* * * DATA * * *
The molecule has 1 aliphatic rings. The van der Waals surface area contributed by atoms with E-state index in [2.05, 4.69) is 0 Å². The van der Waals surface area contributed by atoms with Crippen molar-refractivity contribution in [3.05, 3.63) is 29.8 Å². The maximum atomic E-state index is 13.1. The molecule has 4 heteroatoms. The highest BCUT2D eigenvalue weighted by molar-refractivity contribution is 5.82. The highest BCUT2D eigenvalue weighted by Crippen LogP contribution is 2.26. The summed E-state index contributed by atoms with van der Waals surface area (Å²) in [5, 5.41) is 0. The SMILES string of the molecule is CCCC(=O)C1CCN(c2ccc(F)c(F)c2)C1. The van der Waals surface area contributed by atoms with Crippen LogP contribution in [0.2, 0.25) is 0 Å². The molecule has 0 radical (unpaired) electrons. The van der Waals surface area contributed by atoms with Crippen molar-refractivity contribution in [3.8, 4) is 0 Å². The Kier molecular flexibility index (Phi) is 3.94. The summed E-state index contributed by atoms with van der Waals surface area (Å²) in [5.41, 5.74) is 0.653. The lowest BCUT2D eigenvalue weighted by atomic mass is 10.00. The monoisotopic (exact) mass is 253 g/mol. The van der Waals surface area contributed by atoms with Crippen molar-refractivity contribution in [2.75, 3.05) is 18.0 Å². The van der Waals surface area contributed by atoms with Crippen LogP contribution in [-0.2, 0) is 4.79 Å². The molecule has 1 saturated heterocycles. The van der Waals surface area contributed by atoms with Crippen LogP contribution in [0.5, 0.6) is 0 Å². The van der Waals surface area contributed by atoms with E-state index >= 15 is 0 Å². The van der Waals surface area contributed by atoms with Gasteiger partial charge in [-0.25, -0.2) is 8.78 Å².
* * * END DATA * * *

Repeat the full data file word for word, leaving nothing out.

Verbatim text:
The molecule has 1 aliphatic rings. The van der Waals surface area contributed by atoms with E-state index in [2.05, 4.69) is 0 Å². The van der Waals surface area contributed by atoms with Crippen molar-refractivity contribution in [3.05, 3.63) is 29.8 Å². The maximum atomic E-state index is 13.1. The molecule has 4 heteroatoms. The highest BCUT2D eigenvalue weighted by molar-refractivity contribution is 5.82. The highest BCUT2D eigenvalue weighted by Crippen LogP contribution is 2.26. The summed E-state index contributed by atoms with van der Waals surface area (Å²) in [5, 5.41) is 0. The SMILES string of the molecule is CCCC(=O)C1CCN(c2ccc(F)c(F)c2)C1. The van der Waals surface area contributed by atoms with Crippen LogP contribution in [0.2, 0.25) is 0 Å². The molecule has 0 radical (unpaired) electrons. The van der Waals surface area contributed by atoms with Crippen molar-refractivity contribution in [3.8, 4) is 0 Å². The Kier molecular flexibility index (Phi) is 3.94. The summed E-state index contributed by atoms with van der Waals surface area (Å²) in [5.41, 5.74) is 0.653. The lowest BCUT2D eigenvalue weighted by atomic mass is 10.00. The monoisotopic (exact) mass is 253 g/mol. The van der Waals surface area contributed by atoms with Crippen molar-refractivity contribution in [2.75, 3.05) is 18.0 Å². The van der Waals surface area contributed by atoms with Crippen LogP contribution in [-0.2, 0) is 4.79 Å². The molecule has 1 saturated heterocycles. The van der Waals surface area contributed by atoms with Crippen LogP contribution in [0.5, 0.6) is 0 Å². The van der Waals surface area contributed by atoms with E-state index >= 15 is 0 Å². The van der Waals surface area contributed by atoms with Gasteiger partial charge in [-0.25, -0.2) is 8.78 Å².